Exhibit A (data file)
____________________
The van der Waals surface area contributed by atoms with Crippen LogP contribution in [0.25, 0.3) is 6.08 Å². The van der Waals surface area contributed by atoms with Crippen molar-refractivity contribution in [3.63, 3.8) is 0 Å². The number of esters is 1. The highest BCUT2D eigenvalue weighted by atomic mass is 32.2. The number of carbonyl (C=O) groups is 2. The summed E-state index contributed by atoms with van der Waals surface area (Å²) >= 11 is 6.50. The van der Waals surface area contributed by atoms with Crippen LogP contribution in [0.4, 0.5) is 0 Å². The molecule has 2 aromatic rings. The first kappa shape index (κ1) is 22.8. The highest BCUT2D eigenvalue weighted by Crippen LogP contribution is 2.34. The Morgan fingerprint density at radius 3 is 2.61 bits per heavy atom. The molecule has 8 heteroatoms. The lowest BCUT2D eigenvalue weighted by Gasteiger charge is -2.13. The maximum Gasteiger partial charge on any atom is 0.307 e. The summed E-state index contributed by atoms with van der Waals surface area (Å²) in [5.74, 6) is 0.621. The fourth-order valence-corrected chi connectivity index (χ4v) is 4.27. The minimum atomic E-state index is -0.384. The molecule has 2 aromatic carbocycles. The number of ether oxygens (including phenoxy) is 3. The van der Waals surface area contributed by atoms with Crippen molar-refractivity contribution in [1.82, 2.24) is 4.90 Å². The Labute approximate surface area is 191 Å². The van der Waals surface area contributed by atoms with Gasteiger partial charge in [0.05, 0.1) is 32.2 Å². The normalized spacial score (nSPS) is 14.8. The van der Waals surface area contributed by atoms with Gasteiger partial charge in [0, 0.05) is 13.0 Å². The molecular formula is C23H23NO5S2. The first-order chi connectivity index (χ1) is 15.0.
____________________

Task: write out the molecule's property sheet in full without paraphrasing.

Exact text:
The van der Waals surface area contributed by atoms with Crippen LogP contribution in [0.25, 0.3) is 6.08 Å². The van der Waals surface area contributed by atoms with Crippen molar-refractivity contribution in [3.63, 3.8) is 0 Å². The number of esters is 1. The highest BCUT2D eigenvalue weighted by atomic mass is 32.2. The number of carbonyl (C=O) groups is 2. The summed E-state index contributed by atoms with van der Waals surface area (Å²) >= 11 is 6.50. The van der Waals surface area contributed by atoms with Crippen LogP contribution in [0.4, 0.5) is 0 Å². The molecule has 2 aromatic rings. The first kappa shape index (κ1) is 22.8. The highest BCUT2D eigenvalue weighted by Crippen LogP contribution is 2.34. The Morgan fingerprint density at radius 3 is 2.61 bits per heavy atom. The molecule has 8 heteroatoms. The lowest BCUT2D eigenvalue weighted by Gasteiger charge is -2.13. The maximum Gasteiger partial charge on any atom is 0.307 e. The summed E-state index contributed by atoms with van der Waals surface area (Å²) in [5.74, 6) is 0.621. The fourth-order valence-corrected chi connectivity index (χ4v) is 4.27. The minimum atomic E-state index is -0.384. The molecule has 2 aromatic carbocycles. The number of ether oxygens (including phenoxy) is 3. The van der Waals surface area contributed by atoms with Crippen molar-refractivity contribution in [1.82, 2.24) is 4.90 Å². The Labute approximate surface area is 191 Å². The van der Waals surface area contributed by atoms with Gasteiger partial charge in [0.05, 0.1) is 32.2 Å². The normalized spacial score (nSPS) is 14.8. The van der Waals surface area contributed by atoms with Gasteiger partial charge in [0, 0.05) is 13.0 Å². The molecular formula is C23H23NO5S2. The first-order chi connectivity index (χ1) is 15.0.